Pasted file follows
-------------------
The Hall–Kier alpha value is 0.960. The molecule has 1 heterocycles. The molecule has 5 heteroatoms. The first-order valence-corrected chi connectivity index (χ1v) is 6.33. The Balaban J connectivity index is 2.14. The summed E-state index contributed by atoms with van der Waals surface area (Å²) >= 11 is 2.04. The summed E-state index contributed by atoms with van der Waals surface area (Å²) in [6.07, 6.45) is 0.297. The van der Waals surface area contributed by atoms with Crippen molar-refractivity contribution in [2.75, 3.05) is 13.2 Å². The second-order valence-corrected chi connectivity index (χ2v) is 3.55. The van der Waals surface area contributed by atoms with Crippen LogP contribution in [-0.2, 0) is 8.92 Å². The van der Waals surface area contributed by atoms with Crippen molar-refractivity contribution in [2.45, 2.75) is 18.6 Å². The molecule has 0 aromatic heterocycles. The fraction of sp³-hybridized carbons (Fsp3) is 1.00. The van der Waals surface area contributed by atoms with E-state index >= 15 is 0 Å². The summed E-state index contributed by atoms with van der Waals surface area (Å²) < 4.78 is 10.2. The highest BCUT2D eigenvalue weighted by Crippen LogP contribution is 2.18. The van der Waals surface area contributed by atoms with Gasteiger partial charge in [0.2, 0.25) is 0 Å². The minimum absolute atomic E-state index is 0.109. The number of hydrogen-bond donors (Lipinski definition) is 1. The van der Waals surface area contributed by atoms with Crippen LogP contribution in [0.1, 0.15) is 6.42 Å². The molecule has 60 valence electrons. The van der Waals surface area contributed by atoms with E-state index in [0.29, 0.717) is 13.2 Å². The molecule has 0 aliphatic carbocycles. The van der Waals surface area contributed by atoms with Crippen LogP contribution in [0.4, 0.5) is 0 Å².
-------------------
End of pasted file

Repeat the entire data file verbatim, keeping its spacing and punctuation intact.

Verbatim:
The Hall–Kier alpha value is 0.960. The molecule has 1 heterocycles. The molecule has 5 heteroatoms. The first-order valence-corrected chi connectivity index (χ1v) is 6.33. The Balaban J connectivity index is 2.14. The summed E-state index contributed by atoms with van der Waals surface area (Å²) >= 11 is 2.04. The summed E-state index contributed by atoms with van der Waals surface area (Å²) in [6.07, 6.45) is 0.297. The van der Waals surface area contributed by atoms with Crippen molar-refractivity contribution in [2.75, 3.05) is 13.2 Å². The second-order valence-corrected chi connectivity index (χ2v) is 3.55. The van der Waals surface area contributed by atoms with Crippen LogP contribution in [-0.2, 0) is 8.92 Å². The van der Waals surface area contributed by atoms with Crippen molar-refractivity contribution in [2.45, 2.75) is 18.6 Å². The molecule has 0 aromatic heterocycles. The fraction of sp³-hybridized carbons (Fsp3) is 1.00. The van der Waals surface area contributed by atoms with E-state index >= 15 is 0 Å². The summed E-state index contributed by atoms with van der Waals surface area (Å²) < 4.78 is 10.2. The highest BCUT2D eigenvalue weighted by Crippen LogP contribution is 2.18. The van der Waals surface area contributed by atoms with Gasteiger partial charge in [0.2, 0.25) is 0 Å². The minimum absolute atomic E-state index is 0.109. The number of hydrogen-bond donors (Lipinski definition) is 1. The van der Waals surface area contributed by atoms with Crippen LogP contribution in [0.1, 0.15) is 6.42 Å². The molecule has 60 valence electrons. The van der Waals surface area contributed by atoms with E-state index in [0.29, 0.717) is 13.2 Å². The molecule has 0 aliphatic carbocycles. The van der Waals surface area contributed by atoms with Crippen LogP contribution in [0.4, 0.5) is 0 Å².